This is a brief exploration into emotions, and how they relate to our daily experiences. We often don’t pay much attention to them, unless they are so strong we feel overwhelmed. It may feel as though they have a life of their own, but is that really the case?
Emotions out of control
We all react emotionally to the things that we experience and think of throughout the day. Often we only notice that we have had unpleasant feelings later on when we get grumpy with loved ones for no good reason! We might then feel guilty or irritated that we ‘lost control again’.
Understanding where they come from
Researchers have been trying to understand what emotions are and where they come from in our brain for a long time. This has resulted in therapies that aim to help people manage their emotions (e.g. CBT), and theories about emotional management (e.g. emotional intelligence, emotional regulation). Often experts in emotions inform us how to focus on ‘good’ emotions, and help us manage the ‘bad’ ones that hinder us. Barbara Fredrickson’s research into positive emotions does this by helping people to build more positive emotions, strengthening our resilience.
However, there has been some challenge to this idea of focusing on the ‘positive’ emotions, where it is thought that all our emotions are important to our well-being. We should instead learn how to apply all emotions in a suitable and helpful context. For instance, guilt is good to spur us into action to correct a mistake, or envy to motivate us to achieve something we value. This is built on the premise that we construct the meaning for our emotions from the experiences we have.
Think about it; when you are about to do something new, you might have anxious feelings. You might tell yourself that this is really scary and it’s all going to go wrong. You are building unpleasant meaning. Alternatively, you might say that this experience is good, that the anxiety is spurring you on to do something that you value. You are building healthy meaning, and will likely to go ahead and enjoy yourself. It’s the same anxious feeling, just different interpretations. And according to Lisa Feldman Barrett, who has developed a theory called ‘Theory of Constructed Emotions’, once you attach a meaning to the experience, it gets stored in the memory, and when you have a similar experience again, it will be used to either terrify you, or motivate you.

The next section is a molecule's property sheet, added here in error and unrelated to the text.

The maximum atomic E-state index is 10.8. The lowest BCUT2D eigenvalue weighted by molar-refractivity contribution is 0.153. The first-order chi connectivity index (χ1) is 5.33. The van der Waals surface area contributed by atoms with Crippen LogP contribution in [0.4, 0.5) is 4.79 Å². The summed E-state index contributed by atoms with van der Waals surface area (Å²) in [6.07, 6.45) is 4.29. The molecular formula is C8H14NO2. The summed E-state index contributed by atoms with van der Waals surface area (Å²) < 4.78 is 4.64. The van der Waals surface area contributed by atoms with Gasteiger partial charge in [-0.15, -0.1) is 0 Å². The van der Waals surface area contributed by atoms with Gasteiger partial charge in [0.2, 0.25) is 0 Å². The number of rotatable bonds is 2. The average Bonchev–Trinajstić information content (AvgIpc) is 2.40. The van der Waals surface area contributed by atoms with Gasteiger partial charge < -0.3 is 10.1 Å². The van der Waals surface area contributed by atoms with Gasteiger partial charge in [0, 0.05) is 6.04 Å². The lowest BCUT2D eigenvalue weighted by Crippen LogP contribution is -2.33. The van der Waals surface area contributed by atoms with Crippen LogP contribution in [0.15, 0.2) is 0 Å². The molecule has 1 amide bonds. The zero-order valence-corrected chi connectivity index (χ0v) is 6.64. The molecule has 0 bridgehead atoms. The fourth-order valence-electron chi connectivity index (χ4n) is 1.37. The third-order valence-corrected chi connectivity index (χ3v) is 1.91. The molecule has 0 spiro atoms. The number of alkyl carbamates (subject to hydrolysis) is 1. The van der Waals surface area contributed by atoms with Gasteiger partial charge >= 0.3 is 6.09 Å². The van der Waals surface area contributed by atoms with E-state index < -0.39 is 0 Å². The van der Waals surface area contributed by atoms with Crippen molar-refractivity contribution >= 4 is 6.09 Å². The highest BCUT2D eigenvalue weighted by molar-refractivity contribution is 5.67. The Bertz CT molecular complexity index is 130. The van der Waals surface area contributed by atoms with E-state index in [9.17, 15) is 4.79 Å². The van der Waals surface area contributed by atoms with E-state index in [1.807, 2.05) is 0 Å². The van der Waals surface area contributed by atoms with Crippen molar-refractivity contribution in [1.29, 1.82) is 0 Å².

Taking control of our emotional ‘language’
So, if we construct our own meanings to the emotional responses we have, we can take back control of our emotions. To do this we have to re-label experiences that we have previously interpreted as negative. So next time you have an experience and you notice that the emotional meaning you are attaching to it isn’t helpful, then find a new emotional adjective to explain the feelings you are having. The more you interpret the experience in a way that is helpful to you, the stronger than connection will be in your brain.
Finding new emotional words to use
Don’t just use words that you are already familiar with, as that will keep you in a loop of similar interpretation of emotions. For instance, don’t limit yourself to words like ‘happy’, ‘excited’, or ‘nervous’ for most of your experiences. Instead, look up the synonyms for these words, search for new emotion adjectives to use in each unique moment. These will stimulate you to think in a much more subtle and specific way.
Here’s an example:
You are about to do your ballet exam. You have worked hard and can’t wait to get your certificate to show your skills, but nerves are kicking in. You want to create helpful meanings for the emotions so you think of ‘excited’ and ‘energised’ to help you prepare. These are good, but you wonder if there are any adjectives that more specifically focus on ballet. You look them up and notice that synonyms for excited are ‘elevated’ and ‘electrified’. These are perfect for dancing as you can imagine yourself being elevated as you light up the space. Now you feel positively charged and ready to dance, the words creating a vibrant image that is perfect for the moment!
About the author: Lisa Jones has a professional background in human resource leadership. Now self-employed she is studying for a MAPP at Bucks New University where she intends to use her knowledge and learning to continue researching, primarily on the topic of social issues and meaningful living. She intends to undertake a PhD within the research area of positive social psychology.
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